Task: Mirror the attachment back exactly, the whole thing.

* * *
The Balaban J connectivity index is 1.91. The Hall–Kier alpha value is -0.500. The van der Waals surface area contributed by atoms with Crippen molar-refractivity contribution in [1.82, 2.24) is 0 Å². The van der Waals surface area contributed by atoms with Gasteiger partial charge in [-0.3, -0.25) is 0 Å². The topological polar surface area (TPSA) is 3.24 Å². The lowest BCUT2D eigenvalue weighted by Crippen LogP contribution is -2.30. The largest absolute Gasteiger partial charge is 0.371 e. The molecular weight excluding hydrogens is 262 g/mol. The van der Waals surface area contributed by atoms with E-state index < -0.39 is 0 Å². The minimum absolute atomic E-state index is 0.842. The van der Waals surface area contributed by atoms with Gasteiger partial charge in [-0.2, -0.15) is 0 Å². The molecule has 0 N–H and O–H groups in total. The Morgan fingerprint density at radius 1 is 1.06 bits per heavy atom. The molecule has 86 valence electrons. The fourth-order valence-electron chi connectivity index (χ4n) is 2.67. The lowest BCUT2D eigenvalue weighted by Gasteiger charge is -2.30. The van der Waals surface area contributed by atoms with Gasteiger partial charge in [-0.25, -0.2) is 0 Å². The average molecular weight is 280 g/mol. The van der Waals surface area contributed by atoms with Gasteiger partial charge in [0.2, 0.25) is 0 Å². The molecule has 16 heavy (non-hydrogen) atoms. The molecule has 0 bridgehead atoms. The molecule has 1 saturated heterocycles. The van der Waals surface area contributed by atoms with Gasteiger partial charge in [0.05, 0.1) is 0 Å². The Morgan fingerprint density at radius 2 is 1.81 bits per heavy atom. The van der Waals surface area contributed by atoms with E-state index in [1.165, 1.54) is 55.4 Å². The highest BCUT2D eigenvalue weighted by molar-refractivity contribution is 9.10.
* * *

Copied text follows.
The Balaban J connectivity index is 1.91. The Hall–Kier alpha value is -0.500. The van der Waals surface area contributed by atoms with Crippen molar-refractivity contribution in [1.82, 2.24) is 0 Å². The van der Waals surface area contributed by atoms with Gasteiger partial charge in [-0.3, -0.25) is 0 Å². The topological polar surface area (TPSA) is 3.24 Å². The lowest BCUT2D eigenvalue weighted by Crippen LogP contribution is -2.30. The largest absolute Gasteiger partial charge is 0.371 e. The molecular weight excluding hydrogens is 262 g/mol. The van der Waals surface area contributed by atoms with E-state index < -0.39 is 0 Å². The minimum absolute atomic E-state index is 0.842. The van der Waals surface area contributed by atoms with Gasteiger partial charge in [-0.2, -0.15) is 0 Å². The molecule has 0 N–H and O–H groups in total. The Morgan fingerprint density at radius 1 is 1.06 bits per heavy atom. The molecule has 86 valence electrons. The fourth-order valence-electron chi connectivity index (χ4n) is 2.67. The lowest BCUT2D eigenvalue weighted by Gasteiger charge is -2.30. The van der Waals surface area contributed by atoms with Gasteiger partial charge in [-0.25, -0.2) is 0 Å². The average molecular weight is 280 g/mol. The van der Waals surface area contributed by atoms with Gasteiger partial charge in [0.2, 0.25) is 0 Å². The molecule has 16 heavy (non-hydrogen) atoms. The molecule has 0 bridgehead atoms. The molecule has 1 saturated heterocycles. The van der Waals surface area contributed by atoms with Gasteiger partial charge in [0.05, 0.1) is 0 Å². The Morgan fingerprint density at radius 2 is 1.81 bits per heavy atom. The van der Waals surface area contributed by atoms with E-state index in [1.165, 1.54) is 55.4 Å². The highest BCUT2D eigenvalue weighted by molar-refractivity contribution is 9.10.